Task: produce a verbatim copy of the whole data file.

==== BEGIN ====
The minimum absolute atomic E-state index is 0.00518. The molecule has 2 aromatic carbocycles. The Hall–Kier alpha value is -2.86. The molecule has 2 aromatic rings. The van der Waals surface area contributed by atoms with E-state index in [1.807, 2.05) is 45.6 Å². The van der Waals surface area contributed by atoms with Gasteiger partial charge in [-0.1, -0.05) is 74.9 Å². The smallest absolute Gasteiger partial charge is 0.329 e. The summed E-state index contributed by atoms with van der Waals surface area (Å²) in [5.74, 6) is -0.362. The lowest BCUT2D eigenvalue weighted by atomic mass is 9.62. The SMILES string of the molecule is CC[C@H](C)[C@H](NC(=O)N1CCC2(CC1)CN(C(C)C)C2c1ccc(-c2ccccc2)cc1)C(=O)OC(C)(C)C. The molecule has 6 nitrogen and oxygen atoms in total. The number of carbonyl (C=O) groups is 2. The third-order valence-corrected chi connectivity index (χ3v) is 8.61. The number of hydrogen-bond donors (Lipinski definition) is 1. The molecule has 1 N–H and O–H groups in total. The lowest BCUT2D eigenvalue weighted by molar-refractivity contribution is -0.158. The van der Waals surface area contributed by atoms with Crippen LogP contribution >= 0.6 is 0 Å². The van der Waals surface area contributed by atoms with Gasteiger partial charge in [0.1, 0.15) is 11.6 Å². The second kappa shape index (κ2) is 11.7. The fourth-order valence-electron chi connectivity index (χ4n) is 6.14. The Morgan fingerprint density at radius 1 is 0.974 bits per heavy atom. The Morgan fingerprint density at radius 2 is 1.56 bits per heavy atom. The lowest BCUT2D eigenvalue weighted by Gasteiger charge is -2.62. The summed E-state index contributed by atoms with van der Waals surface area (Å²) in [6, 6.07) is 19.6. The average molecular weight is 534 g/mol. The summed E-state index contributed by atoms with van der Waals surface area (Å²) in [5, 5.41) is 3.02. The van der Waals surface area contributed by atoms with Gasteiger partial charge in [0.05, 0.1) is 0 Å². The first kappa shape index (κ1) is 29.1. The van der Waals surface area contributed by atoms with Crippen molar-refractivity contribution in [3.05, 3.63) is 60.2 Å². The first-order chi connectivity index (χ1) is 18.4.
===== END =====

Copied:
The minimum absolute atomic E-state index is 0.00518. The molecule has 2 aromatic carbocycles. The Hall–Kier alpha value is -2.86. The molecule has 2 aromatic rings. The van der Waals surface area contributed by atoms with E-state index in [1.807, 2.05) is 45.6 Å². The van der Waals surface area contributed by atoms with Gasteiger partial charge in [-0.1, -0.05) is 74.9 Å². The smallest absolute Gasteiger partial charge is 0.329 e. The summed E-state index contributed by atoms with van der Waals surface area (Å²) in [5.74, 6) is -0.362. The lowest BCUT2D eigenvalue weighted by atomic mass is 9.62. The SMILES string of the molecule is CC[C@H](C)[C@H](NC(=O)N1CCC2(CC1)CN(C(C)C)C2c1ccc(-c2ccccc2)cc1)C(=O)OC(C)(C)C. The molecule has 6 nitrogen and oxygen atoms in total. The number of carbonyl (C=O) groups is 2. The third-order valence-corrected chi connectivity index (χ3v) is 8.61. The number of hydrogen-bond donors (Lipinski definition) is 1. The molecule has 1 N–H and O–H groups in total. The lowest BCUT2D eigenvalue weighted by molar-refractivity contribution is -0.158. The van der Waals surface area contributed by atoms with Crippen LogP contribution >= 0.6 is 0 Å². The van der Waals surface area contributed by atoms with Gasteiger partial charge in [0.1, 0.15) is 11.6 Å². The second kappa shape index (κ2) is 11.7. The fourth-order valence-electron chi connectivity index (χ4n) is 6.14. The Morgan fingerprint density at radius 1 is 0.974 bits per heavy atom. The Morgan fingerprint density at radius 2 is 1.56 bits per heavy atom. The lowest BCUT2D eigenvalue weighted by Gasteiger charge is -2.62. The summed E-state index contributed by atoms with van der Waals surface area (Å²) in [6, 6.07) is 19.6. The average molecular weight is 534 g/mol. The summed E-state index contributed by atoms with van der Waals surface area (Å²) in [5, 5.41) is 3.02. The van der Waals surface area contributed by atoms with Gasteiger partial charge in [0.05, 0.1) is 0 Å². The first kappa shape index (κ1) is 29.1. The van der Waals surface area contributed by atoms with Crippen molar-refractivity contribution in [3.05, 3.63) is 60.2 Å². The first-order chi connectivity index (χ1) is 18.4.